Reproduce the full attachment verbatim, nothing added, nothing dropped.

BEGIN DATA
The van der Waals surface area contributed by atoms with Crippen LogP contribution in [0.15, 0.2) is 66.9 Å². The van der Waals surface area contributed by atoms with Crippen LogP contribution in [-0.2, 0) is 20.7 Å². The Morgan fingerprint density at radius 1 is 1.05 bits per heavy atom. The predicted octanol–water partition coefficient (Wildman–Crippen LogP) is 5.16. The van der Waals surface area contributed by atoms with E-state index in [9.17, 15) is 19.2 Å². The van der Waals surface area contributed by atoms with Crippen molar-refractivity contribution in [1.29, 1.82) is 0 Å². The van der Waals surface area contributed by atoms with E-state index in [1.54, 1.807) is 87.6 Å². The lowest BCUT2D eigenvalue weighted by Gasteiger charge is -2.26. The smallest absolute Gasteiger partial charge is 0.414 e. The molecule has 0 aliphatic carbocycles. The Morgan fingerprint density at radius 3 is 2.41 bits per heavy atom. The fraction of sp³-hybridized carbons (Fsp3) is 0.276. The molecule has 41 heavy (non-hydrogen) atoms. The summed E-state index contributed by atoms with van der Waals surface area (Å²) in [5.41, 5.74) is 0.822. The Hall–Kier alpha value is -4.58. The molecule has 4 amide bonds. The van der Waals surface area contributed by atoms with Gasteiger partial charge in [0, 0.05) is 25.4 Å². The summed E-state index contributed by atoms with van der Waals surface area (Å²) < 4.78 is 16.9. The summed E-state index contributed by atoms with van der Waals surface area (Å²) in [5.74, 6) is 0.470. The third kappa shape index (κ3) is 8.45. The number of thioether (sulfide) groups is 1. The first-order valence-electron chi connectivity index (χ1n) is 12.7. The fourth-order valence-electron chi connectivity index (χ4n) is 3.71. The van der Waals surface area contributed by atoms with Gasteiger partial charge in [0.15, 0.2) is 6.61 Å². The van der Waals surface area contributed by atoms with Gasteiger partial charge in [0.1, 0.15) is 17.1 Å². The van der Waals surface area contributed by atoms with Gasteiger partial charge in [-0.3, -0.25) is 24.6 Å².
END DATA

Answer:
The van der Waals surface area contributed by atoms with Crippen LogP contribution in [0.15, 0.2) is 66.9 Å². The van der Waals surface area contributed by atoms with Crippen LogP contribution in [-0.2, 0) is 20.7 Å². The Morgan fingerprint density at radius 1 is 1.05 bits per heavy atom. The predicted octanol–water partition coefficient (Wildman–Crippen LogP) is 5.16. The van der Waals surface area contributed by atoms with E-state index in [9.17, 15) is 19.2 Å². The van der Waals surface area contributed by atoms with Crippen molar-refractivity contribution in [1.29, 1.82) is 0 Å². The van der Waals surface area contributed by atoms with E-state index in [1.54, 1.807) is 87.6 Å². The lowest BCUT2D eigenvalue weighted by Gasteiger charge is -2.26. The smallest absolute Gasteiger partial charge is 0.414 e. The molecule has 0 aliphatic carbocycles. The Morgan fingerprint density at radius 3 is 2.41 bits per heavy atom. The fraction of sp³-hybridized carbons (Fsp3) is 0.276. The molecule has 41 heavy (non-hydrogen) atoms. The summed E-state index contributed by atoms with van der Waals surface area (Å²) in [5.41, 5.74) is 0.822. The Hall–Kier alpha value is -4.58. The molecule has 4 amide bonds. The van der Waals surface area contributed by atoms with Gasteiger partial charge in [0, 0.05) is 25.4 Å². The summed E-state index contributed by atoms with van der Waals surface area (Å²) < 4.78 is 16.9. The summed E-state index contributed by atoms with van der Waals surface area (Å²) in [5.74, 6) is 0.470. The third kappa shape index (κ3) is 8.45. The number of thioether (sulfide) groups is 1. The first-order valence-electron chi connectivity index (χ1n) is 12.7. The fourth-order valence-electron chi connectivity index (χ4n) is 3.71. The van der Waals surface area contributed by atoms with Gasteiger partial charge in [0.15, 0.2) is 6.61 Å². The van der Waals surface area contributed by atoms with Gasteiger partial charge in [0.1, 0.15) is 17.1 Å². The van der Waals surface area contributed by atoms with Gasteiger partial charge in [-0.3, -0.25) is 24.6 Å².